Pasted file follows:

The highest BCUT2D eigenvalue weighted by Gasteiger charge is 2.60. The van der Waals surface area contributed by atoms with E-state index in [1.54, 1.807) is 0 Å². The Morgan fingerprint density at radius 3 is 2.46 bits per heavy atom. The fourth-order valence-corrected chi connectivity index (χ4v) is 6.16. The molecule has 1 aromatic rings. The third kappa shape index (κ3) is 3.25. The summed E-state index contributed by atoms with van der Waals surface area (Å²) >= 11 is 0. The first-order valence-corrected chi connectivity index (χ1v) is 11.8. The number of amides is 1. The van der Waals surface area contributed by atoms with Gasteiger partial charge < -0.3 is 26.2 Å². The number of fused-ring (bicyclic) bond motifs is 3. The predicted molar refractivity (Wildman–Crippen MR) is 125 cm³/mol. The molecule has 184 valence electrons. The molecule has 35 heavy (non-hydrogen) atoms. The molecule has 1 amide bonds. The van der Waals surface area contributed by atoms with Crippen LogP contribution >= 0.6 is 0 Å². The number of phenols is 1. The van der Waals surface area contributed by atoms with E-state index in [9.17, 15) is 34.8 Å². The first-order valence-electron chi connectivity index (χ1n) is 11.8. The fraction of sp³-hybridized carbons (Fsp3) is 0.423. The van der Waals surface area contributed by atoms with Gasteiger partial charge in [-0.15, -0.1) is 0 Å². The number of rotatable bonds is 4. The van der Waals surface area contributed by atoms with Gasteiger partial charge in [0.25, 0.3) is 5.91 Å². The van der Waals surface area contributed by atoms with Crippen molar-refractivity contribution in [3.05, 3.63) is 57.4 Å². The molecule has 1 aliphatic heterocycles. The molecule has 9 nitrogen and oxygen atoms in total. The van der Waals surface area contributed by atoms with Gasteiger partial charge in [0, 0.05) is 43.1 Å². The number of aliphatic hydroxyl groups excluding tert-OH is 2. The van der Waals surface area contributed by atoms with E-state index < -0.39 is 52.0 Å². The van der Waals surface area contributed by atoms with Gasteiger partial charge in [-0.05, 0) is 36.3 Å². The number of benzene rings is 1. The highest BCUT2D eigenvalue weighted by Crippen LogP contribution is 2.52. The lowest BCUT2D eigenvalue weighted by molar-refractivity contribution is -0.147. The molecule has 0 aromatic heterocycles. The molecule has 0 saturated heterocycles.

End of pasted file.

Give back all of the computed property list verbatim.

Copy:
The highest BCUT2D eigenvalue weighted by Gasteiger charge is 2.60. The van der Waals surface area contributed by atoms with E-state index in [1.54, 1.807) is 0 Å². The Morgan fingerprint density at radius 3 is 2.46 bits per heavy atom. The fourth-order valence-corrected chi connectivity index (χ4v) is 6.16. The molecule has 1 aromatic rings. The third kappa shape index (κ3) is 3.25. The summed E-state index contributed by atoms with van der Waals surface area (Å²) >= 11 is 0. The first-order valence-corrected chi connectivity index (χ1v) is 11.8. The number of amides is 1. The van der Waals surface area contributed by atoms with Gasteiger partial charge < -0.3 is 26.2 Å². The number of fused-ring (bicyclic) bond motifs is 3. The predicted molar refractivity (Wildman–Crippen MR) is 125 cm³/mol. The molecule has 184 valence electrons. The molecule has 35 heavy (non-hydrogen) atoms. The molecule has 1 amide bonds. The van der Waals surface area contributed by atoms with Crippen LogP contribution >= 0.6 is 0 Å². The number of phenols is 1. The van der Waals surface area contributed by atoms with E-state index in [9.17, 15) is 34.8 Å². The first-order valence-electron chi connectivity index (χ1n) is 11.8. The fraction of sp³-hybridized carbons (Fsp3) is 0.423. The van der Waals surface area contributed by atoms with Gasteiger partial charge in [-0.15, -0.1) is 0 Å². The number of rotatable bonds is 4. The van der Waals surface area contributed by atoms with Gasteiger partial charge in [0.25, 0.3) is 5.91 Å². The van der Waals surface area contributed by atoms with Crippen molar-refractivity contribution in [3.05, 3.63) is 57.4 Å². The molecule has 1 aliphatic heterocycles. The molecule has 9 nitrogen and oxygen atoms in total. The van der Waals surface area contributed by atoms with Gasteiger partial charge in [0, 0.05) is 43.1 Å². The number of aliphatic hydroxyl groups excluding tert-OH is 2. The van der Waals surface area contributed by atoms with E-state index < -0.39 is 52.0 Å². The van der Waals surface area contributed by atoms with Gasteiger partial charge in [-0.05, 0) is 36.3 Å². The number of benzene rings is 1. The highest BCUT2D eigenvalue weighted by Crippen LogP contribution is 2.52. The lowest BCUT2D eigenvalue weighted by molar-refractivity contribution is -0.147. The molecule has 0 aromatic heterocycles. The molecule has 0 saturated heterocycles.